ON REVIEWING AND STANDARDS

Solitayre's review criteria and thoughts on why they are important.

Reviewing is a subjective process; it is thought and opinion, so this article and everything in it is by definition going to be biased by my personal beliefs. Some of you aren’t going to like what I’m about to say.

Some of you have very specific goals in mind when you create a game. Some of you are trying to tell a great story, some of you are trying to create fun puzzles, some are trying to create awesome and epic battles, and some are trying to show off your art or music. That’s all well and good; game-making can be a perfectly legitimate artistic endeavor and I do not intend to diminish that. But you have to understand not everyone is going to see it that way. People who download your game are looking for a fun game experience, and they’re going to have certain expectations of your project.

Some of you like to break down the components of a game in terms of their weight or importance and plug them into some sort of ridiculous math equation. {Gameplay = Story + (graphics/ music^2)} This is asinine for a couple of reasons. The first reason is it doesn’t even really make a lot of coherent sense. The second, and more important reason, is trying to imply that some part of an RPG is more important than any other is pretty ridiculous.

For you to have a fully realized game, none of these aspects can be lacking. Sorry gameplay people, whine about how story is a waste of time all you want, in an RPG there’s an expectation that there’s going to be some decent writing somewhere. I don’t understand this movement to sort of hack out parts of a game the creator doesn’t like with some kind of meat cleaver and expect the game to be better for it. It’s like a house of cards. You can’t take cards away and call the resulting mess a complete project. It might still be fun in some ways, but I think most people would agree that something was missing. The same goes for story people. If you’re going to tell a story but neglect your “gameplay”, why include it at all? If you’re going to completely forgo the RPG mechanics in pursuit of your storytelling, the resulting story might be pretty good, but you aren’t really making a “game” anymore. You’re kind of making something else.

Now, I don’t want anyone to misunderstand. I am not saying your story needs to be enthralling, but it needs to make sense. Your graphics don’t need to be gorgeous but they should be consistent and functional. Your gameplay doesn’t need to be stellar but it better not be boring.

So while I’ll judge your game on the individual aspects that make up your project, I’m also going to judge it as a whole. And if your intentions are clear I’ll even try to look at it from your perspective, as you intended it. But the bottom line is I am going to tell you what’s good and what’s bad, what’s wrong with it, even if it wasn’t a part of your project you cared about. Because it’s still part of your project and that part of it still reflected on the overall game as a whole.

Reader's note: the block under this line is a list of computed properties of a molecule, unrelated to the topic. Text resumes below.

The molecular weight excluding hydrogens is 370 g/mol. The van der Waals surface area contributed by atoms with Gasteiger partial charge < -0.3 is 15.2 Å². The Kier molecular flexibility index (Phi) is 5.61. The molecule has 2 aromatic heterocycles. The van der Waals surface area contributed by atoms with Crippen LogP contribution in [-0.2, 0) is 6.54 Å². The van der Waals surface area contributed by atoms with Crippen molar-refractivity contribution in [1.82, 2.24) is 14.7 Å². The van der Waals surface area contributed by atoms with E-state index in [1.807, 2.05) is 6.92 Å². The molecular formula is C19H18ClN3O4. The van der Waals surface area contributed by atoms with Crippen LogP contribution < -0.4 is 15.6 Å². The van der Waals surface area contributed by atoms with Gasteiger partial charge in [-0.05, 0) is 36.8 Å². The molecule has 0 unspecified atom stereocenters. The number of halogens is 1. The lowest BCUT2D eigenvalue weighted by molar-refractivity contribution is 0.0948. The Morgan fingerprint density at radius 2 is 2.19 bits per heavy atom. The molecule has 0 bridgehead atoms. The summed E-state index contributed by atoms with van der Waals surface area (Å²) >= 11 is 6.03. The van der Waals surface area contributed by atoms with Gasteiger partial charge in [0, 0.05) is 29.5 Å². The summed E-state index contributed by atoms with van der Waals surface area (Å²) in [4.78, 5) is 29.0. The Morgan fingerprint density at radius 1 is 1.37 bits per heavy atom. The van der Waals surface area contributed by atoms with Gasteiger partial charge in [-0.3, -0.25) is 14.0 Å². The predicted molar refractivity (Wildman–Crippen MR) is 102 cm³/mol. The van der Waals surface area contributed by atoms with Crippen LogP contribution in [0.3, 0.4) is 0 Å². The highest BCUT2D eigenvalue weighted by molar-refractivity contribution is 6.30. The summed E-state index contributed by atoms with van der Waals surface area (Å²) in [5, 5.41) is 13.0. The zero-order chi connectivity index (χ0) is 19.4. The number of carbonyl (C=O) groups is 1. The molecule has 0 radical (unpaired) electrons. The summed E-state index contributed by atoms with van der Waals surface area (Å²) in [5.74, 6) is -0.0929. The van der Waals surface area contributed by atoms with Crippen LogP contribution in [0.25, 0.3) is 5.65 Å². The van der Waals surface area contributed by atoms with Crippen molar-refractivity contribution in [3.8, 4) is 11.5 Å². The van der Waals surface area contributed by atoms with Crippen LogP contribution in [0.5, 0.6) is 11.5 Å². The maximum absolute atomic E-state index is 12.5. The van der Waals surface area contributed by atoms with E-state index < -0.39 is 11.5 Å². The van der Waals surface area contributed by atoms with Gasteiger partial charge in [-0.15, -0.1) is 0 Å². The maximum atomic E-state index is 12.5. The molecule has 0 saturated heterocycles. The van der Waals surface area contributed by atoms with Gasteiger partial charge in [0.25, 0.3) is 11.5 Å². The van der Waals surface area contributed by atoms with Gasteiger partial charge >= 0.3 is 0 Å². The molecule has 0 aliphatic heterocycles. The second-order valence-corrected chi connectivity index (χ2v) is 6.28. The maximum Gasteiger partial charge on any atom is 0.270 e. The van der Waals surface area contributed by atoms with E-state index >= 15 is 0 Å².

Now, how can you minimize this? If you are not good at a certain aspect of a game, how can you make it so it’s not a problem? By playing down those aspects. If you’re not good at writing, don’t dump lots of long, badly written conversations on me. If you’re not good at making puzzles, don’t put a lot of puzzles! If you’re bad at balancing combat, don’t throw me into a fight every four steps. If a problem doesn’t bother me much, I’m not going to get hung up over it. If I don’t notice that there’s a problem at all, then it’s a non-issue.

Now, supposing you see a review you don’t agree with. It could be written by me or someone else, it could be for your game or someone else’s project. It is very important to remember that reviews are one person’s opinion. Getting a bad review is not the end of the world. It does not mean no one in the world likes your game. It also does not mean you should flip out and get defensive. If someone took the time to actually review your game it means that had a vested interest in it. If they didn’t care they’d simply not say anything at all. You should be thankful that someone, anyone, took the time to comment about your game and try to help you improve. Disregarding a review or claiming a reviewer has suspect motives just because they gave a negative review is not only offensive and disrespectful but ultimately a disservice to yourself and your fans.


By request, I am including my general reviewing guidelines here so that people know generally how I will look at a game and rate it.

My reviews will usually start with a short backstory about my understanding of the project and why I chose to review it. I will then provide a brief synopsis of the game’s plot to let the player know basically what they can expect going in. From here I rate things by the following categories.